Mentions: Scatterplots between the various histological outcomes and the behavioral scores are displayed in Figure 11, and many significant correlations were found. Significant relationships may shed a causal link between the structures in the spinal cord and certain behaviors, but we are cautious to not make too many assertions here, because it is a highly complex system that would likely require a much larger study and a multivariate statistical analysis. A second observation from these plots is the apparent clustering of the data from the three SCI mechanisms in some plots. An example is the grip strength—average number of dorsal cells scatterplot. This may demonstrate how the different SCI mechanisms result in distinct functional injuries.


Differential Histopathological and Behavioral Outcomes Eight Weeks after Rat Spinal Cord Injury by Contusion, Dislocation, and Distraction Mechanisms
Scatterplots showing the relation between histological and behavioral outcomes (n = 18, except in the Montoya staircase, n = 17) evaluated by Pearson correlation coefficient (r). The number of myelinated axons was measured by multiplying the density of myelinated axons by the area of spared tissue in the dorsal, lateral, and ventral white matter. The average of these numbers were then calculated between 5 mm rostral and caudal to the epicenter. The number of dorsal and large ventral cells was averaged between 1 mm rostral and 0.6 mm caudal and between 2.2 mm rostral and 1.6 mm caudal to the epicenter, respectively. These cord segments in histology were selectively analyzed because the injury differences were found within these distances relative to the epicenter. Behavioral data were obtained from the Martinez locomotor rating scale, the forelimb locomotor assessment scale, the grooming test, the grip strength test, and the Montoya staircase 8 week post-injury. *Statistically correlated with each other (p < 0.05).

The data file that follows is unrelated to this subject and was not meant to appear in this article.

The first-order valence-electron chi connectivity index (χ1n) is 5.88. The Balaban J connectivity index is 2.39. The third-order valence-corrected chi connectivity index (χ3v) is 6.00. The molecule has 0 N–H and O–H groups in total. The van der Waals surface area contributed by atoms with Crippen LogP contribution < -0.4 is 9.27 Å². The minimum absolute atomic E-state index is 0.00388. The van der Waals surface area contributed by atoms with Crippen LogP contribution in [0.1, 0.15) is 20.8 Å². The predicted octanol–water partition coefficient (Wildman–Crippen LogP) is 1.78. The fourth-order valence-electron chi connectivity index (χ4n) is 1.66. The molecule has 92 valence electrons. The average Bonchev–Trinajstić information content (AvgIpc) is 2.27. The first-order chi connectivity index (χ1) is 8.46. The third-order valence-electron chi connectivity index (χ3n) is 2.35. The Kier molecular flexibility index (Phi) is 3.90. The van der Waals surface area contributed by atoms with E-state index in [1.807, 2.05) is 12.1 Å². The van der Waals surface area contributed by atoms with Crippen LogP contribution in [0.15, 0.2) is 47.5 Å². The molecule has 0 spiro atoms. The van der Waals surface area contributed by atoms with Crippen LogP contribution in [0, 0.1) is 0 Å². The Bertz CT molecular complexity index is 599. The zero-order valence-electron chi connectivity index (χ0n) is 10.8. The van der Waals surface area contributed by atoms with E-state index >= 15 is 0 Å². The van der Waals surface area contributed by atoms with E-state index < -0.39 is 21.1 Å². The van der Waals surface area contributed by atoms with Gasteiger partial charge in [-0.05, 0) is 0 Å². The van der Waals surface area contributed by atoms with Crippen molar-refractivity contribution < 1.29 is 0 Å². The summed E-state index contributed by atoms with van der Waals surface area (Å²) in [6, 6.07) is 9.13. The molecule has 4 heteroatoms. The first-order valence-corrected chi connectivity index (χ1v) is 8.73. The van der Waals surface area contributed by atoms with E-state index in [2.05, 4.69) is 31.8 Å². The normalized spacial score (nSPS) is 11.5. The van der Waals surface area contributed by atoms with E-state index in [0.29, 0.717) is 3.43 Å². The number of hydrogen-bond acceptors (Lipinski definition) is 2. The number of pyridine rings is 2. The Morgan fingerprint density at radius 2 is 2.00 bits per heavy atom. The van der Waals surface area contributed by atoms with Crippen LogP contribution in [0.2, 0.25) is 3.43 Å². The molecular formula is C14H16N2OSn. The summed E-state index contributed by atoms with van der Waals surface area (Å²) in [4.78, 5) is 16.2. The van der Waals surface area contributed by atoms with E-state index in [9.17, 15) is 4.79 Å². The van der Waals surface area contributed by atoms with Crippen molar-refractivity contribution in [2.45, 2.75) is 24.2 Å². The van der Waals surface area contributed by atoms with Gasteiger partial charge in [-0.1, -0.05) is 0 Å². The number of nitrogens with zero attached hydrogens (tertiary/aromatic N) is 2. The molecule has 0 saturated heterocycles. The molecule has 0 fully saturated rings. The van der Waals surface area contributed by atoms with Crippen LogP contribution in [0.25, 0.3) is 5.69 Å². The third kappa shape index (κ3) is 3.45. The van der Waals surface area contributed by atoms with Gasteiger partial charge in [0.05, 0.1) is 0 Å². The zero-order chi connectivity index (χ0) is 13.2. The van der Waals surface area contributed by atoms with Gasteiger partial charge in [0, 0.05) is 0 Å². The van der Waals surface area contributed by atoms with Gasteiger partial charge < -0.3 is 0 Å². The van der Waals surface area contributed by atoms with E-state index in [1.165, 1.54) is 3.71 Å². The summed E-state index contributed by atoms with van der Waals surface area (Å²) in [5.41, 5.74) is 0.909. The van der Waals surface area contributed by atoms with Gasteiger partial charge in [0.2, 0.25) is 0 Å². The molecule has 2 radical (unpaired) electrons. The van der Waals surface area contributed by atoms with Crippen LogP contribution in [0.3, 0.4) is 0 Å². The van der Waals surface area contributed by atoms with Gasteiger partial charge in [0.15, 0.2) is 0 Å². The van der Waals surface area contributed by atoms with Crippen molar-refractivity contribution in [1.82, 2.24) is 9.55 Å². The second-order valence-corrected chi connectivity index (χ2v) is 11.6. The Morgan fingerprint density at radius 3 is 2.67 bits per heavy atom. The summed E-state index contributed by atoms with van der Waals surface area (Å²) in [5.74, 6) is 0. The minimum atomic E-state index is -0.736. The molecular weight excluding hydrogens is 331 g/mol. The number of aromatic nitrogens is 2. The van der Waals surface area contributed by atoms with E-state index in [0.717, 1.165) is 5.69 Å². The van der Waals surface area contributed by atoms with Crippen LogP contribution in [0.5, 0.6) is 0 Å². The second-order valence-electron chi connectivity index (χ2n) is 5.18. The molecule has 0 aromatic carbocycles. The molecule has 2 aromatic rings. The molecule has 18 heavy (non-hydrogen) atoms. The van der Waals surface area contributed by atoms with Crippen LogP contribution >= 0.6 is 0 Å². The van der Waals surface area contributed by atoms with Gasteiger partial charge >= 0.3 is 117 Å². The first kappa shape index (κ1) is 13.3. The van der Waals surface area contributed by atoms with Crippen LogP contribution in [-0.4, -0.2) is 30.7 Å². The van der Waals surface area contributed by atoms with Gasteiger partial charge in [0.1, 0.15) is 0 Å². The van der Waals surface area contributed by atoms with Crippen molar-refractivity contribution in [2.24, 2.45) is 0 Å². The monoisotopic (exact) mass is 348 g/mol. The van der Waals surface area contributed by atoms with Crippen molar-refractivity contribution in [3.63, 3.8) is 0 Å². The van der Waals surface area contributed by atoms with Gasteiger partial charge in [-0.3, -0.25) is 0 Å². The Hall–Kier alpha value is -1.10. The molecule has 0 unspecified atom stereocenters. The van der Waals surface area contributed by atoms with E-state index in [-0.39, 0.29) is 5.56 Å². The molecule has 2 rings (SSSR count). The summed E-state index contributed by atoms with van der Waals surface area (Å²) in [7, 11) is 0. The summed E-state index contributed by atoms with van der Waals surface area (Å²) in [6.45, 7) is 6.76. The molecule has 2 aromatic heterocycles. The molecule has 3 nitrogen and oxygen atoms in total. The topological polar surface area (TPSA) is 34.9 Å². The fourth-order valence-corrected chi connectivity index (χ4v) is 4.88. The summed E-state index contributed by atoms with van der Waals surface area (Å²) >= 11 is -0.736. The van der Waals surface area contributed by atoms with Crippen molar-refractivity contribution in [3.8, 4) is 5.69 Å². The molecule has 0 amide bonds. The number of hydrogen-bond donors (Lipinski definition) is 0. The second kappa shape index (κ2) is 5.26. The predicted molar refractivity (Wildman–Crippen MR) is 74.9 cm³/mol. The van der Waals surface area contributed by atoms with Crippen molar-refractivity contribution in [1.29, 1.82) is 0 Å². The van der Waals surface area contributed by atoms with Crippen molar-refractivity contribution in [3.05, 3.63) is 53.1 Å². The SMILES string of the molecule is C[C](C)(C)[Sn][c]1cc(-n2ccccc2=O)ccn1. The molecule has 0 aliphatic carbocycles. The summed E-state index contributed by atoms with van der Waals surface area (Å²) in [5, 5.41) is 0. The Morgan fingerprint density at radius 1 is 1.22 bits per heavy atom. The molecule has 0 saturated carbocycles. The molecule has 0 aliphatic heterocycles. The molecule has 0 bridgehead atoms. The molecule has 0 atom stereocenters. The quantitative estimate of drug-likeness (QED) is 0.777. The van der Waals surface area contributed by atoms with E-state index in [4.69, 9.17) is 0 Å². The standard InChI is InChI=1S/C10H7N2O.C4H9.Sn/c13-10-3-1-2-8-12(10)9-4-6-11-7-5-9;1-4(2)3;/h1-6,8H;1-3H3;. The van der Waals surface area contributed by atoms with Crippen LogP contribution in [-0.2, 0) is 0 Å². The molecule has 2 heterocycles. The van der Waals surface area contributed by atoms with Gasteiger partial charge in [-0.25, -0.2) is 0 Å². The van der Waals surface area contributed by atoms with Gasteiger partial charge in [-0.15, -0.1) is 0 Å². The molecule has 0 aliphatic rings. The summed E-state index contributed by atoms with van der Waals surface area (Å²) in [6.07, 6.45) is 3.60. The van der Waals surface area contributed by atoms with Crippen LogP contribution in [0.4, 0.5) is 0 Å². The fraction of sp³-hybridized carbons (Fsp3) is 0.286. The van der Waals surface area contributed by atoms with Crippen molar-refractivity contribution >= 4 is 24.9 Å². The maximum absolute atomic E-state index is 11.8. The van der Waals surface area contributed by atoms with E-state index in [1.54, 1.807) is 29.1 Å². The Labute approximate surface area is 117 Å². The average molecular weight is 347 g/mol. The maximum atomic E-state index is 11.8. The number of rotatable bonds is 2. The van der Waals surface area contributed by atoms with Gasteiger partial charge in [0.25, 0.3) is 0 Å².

© Copyright Policy - open-access
Related In: Results  -  Collection